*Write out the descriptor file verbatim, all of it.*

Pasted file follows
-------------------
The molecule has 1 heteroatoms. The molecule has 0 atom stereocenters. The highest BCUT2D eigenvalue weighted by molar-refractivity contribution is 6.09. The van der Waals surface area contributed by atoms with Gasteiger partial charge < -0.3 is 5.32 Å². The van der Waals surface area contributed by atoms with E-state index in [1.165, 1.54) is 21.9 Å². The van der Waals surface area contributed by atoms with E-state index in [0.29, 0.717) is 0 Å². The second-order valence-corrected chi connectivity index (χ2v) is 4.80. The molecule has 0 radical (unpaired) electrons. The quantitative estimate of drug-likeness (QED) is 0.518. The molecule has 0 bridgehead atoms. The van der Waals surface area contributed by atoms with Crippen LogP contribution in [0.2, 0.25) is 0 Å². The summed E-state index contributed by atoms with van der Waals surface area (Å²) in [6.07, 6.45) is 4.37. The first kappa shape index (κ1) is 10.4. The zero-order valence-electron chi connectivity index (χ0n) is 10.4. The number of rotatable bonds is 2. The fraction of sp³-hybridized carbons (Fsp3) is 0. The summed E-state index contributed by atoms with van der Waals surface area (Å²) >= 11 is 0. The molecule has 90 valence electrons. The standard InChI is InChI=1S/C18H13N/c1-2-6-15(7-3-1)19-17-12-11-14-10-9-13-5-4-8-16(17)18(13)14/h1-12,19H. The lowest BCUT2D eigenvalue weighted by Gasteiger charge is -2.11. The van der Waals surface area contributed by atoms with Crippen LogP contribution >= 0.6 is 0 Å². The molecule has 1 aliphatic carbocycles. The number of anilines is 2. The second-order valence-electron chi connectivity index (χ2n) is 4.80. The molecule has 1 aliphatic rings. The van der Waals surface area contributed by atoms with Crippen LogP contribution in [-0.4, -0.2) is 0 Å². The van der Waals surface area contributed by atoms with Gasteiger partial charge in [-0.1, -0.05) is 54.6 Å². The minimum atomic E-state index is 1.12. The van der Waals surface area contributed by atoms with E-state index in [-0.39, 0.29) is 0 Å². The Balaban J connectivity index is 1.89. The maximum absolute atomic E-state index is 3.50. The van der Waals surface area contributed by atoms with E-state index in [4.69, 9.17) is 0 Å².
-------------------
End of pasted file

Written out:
The molecule has 1 heteroatoms. The molecule has 0 atom stereocenters. The highest BCUT2D eigenvalue weighted by molar-refractivity contribution is 6.09. The van der Waals surface area contributed by atoms with Gasteiger partial charge < -0.3 is 5.32 Å². The van der Waals surface area contributed by atoms with E-state index in [1.165, 1.54) is 21.9 Å². The van der Waals surface area contributed by atoms with E-state index in [0.29, 0.717) is 0 Å². The second-order valence-corrected chi connectivity index (χ2v) is 4.80. The molecule has 0 radical (unpaired) electrons. The quantitative estimate of drug-likeness (QED) is 0.518. The molecule has 0 bridgehead atoms. The van der Waals surface area contributed by atoms with Crippen LogP contribution in [0.2, 0.25) is 0 Å². The summed E-state index contributed by atoms with van der Waals surface area (Å²) in [6.07, 6.45) is 4.37. The first kappa shape index (κ1) is 10.4. The zero-order valence-electron chi connectivity index (χ0n) is 10.4. The number of rotatable bonds is 2. The fraction of sp³-hybridized carbons (Fsp3) is 0. The summed E-state index contributed by atoms with van der Waals surface area (Å²) >= 11 is 0. The molecule has 90 valence electrons. The standard InChI is InChI=1S/C18H13N/c1-2-6-15(7-3-1)19-17-12-11-14-10-9-13-5-4-8-16(17)18(13)14/h1-12,19H. The lowest BCUT2D eigenvalue weighted by Gasteiger charge is -2.11. The van der Waals surface area contributed by atoms with Crippen LogP contribution >= 0.6 is 0 Å². The molecule has 1 aliphatic carbocycles. The number of anilines is 2. The second-order valence-electron chi connectivity index (χ2n) is 4.80. The molecule has 1 aliphatic rings. The van der Waals surface area contributed by atoms with Crippen LogP contribution in [-0.4, -0.2) is 0 Å². The van der Waals surface area contributed by atoms with Gasteiger partial charge in [-0.1, -0.05) is 54.6 Å². The minimum atomic E-state index is 1.12. The van der Waals surface area contributed by atoms with E-state index in [-0.39, 0.29) is 0 Å². The Balaban J connectivity index is 1.89. The maximum absolute atomic E-state index is 3.50. The van der Waals surface area contributed by atoms with E-state index in [4.69, 9.17) is 0 Å².